|The Elvis Costello
Interview about When I Was Cruel
Costello gets back in touch with his inner angry young man
By Thor Christensen
Most stories about Elvis Costello in the last six years lamented the death of punk's angry young man and touted the arrival of Elvis the Mellow Old Crooner.
But in reality, the spit and snarl never vanished he was just stockpiling it for his latest album When I Was Cruel, which arrived in record stores in late April.
Cruel is being hailed as a rebirth of the rockin' Elvis of yore, coming in the wake of his records with easy-listening pop guru Burt Bacharach and Swedish mezzo-soprano Anne Sofie von Otter. Print ads are playfully touting the new CD as his "First Loud Album Since 1996."
But the 47-year-old singer insists When I Was Cruel isn't a retreat just the latest step on a long, zigzagging career path.
"This isn't the record where I say 'OK, people Now we're back to good ol' rock 'n' roll,' like rock 'n' roll is some predictable brand," he says, calling from his home in Dublin.
"I'm just trying to find new ways to make music, just as I've always done. I've written, like, 300 songs (in my career), so I'm never going to stay fixed in one place and time."
Recorded with former Attractions drummer Pete Thomas and keyboardist Steve Nieve, among others, Cruel boasts several fast, jagged rockers in the vein of late-'70s classics like "Pump It Up" and "Radio, Radio." But the disc also features more experimental pieces: The brooding "When I Was Cruel No. 2," for example, tips its hat to the trip-hop band Portishead.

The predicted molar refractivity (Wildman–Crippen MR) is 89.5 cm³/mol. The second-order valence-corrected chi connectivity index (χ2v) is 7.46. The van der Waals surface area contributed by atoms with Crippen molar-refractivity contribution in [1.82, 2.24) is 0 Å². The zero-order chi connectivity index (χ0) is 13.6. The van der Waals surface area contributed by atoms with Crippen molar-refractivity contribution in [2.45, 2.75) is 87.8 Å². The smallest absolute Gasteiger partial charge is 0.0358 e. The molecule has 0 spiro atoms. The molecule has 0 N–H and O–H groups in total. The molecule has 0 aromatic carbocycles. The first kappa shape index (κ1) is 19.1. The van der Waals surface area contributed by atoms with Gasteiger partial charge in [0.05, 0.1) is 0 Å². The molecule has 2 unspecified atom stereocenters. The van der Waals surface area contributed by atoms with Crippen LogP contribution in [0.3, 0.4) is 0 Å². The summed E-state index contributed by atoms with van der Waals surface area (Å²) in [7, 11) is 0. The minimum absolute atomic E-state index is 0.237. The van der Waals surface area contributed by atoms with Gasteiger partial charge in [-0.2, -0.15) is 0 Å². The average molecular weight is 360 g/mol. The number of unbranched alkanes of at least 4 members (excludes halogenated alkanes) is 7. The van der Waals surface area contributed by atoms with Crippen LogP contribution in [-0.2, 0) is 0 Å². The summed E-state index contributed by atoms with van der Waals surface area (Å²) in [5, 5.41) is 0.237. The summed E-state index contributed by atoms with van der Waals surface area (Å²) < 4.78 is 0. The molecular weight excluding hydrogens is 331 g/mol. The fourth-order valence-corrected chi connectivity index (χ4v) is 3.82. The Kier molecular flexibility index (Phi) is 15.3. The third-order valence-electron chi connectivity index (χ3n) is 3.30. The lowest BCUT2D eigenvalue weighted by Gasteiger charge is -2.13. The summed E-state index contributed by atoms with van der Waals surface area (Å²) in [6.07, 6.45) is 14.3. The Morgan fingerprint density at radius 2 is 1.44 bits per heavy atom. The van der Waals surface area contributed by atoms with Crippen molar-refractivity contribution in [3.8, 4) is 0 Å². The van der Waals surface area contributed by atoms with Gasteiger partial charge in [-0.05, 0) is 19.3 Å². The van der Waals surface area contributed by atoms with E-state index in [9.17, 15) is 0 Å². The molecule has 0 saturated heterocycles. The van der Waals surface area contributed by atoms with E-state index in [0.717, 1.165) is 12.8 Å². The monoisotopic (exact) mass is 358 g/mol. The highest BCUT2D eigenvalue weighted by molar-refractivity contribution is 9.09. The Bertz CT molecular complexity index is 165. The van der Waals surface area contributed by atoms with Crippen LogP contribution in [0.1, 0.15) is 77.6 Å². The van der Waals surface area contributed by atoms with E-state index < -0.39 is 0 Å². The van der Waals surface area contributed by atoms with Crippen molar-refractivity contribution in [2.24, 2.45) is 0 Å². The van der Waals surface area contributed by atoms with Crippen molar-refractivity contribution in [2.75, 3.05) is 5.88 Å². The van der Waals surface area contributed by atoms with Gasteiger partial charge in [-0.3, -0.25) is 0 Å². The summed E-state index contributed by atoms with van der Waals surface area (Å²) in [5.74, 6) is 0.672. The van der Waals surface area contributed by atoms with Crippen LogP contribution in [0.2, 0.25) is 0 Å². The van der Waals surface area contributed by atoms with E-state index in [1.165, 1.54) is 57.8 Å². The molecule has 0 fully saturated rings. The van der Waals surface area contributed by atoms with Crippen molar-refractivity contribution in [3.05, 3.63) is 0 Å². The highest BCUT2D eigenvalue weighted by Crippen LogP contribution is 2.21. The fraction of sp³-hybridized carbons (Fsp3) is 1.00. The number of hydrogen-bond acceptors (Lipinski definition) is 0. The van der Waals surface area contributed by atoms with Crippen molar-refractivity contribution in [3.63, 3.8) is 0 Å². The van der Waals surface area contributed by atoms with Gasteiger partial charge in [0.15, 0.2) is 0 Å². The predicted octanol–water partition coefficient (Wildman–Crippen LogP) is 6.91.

"We squeezed and crushed and distorted the rhythms in all sorts of ways on this album," Costello says. "That was attractive to me after the work I'd been doing with Burt Bacharach, which was gentler music that was more about melody and harmony."
When I Was Cruel also finds Costello thrashing and throttling his electric guitar as never before. He chalks up the dissonant textures and guitar riffs to this "poor, funny little amplifier that I found in a junk shop."
"It was the strangest thing, like a rare orchid or a butterfly. . . . It lived until the last day of recording, and just keeled over and died," he says. "And then, three months later, it literally drowned in my storage space when there was this huge flood in Dublin. So I don't know if I'll ever be able to play like that again."
As pleased as he is with the new album, he's also eager to defend his work with Bacharach, including Painted From Memory (1998) and a cameo in the second "Austin Powers" movie in which the duo performed the soft-rock staple, "I'll Never Fall in Love Again."
Some critics lambasted the Burt-and-Elvis Show, saying Costello's blunt voice simply isn't suited to delicate ballads. But the singer calls those assessments "ignorant."
"I think I'm underestimated, technically, as a singer. These are very, very difficult songs, and the fact that I can get 'round them at all is fairly . . . (expletive) amazing," he says.
"And I think you should try to reach beyond your capabilities, to try to get a tension going, to try to rub some grit against the elegance of the melodies. If everything is easy, then what are you presenting to people? You're presenting somebody lying back on a chair."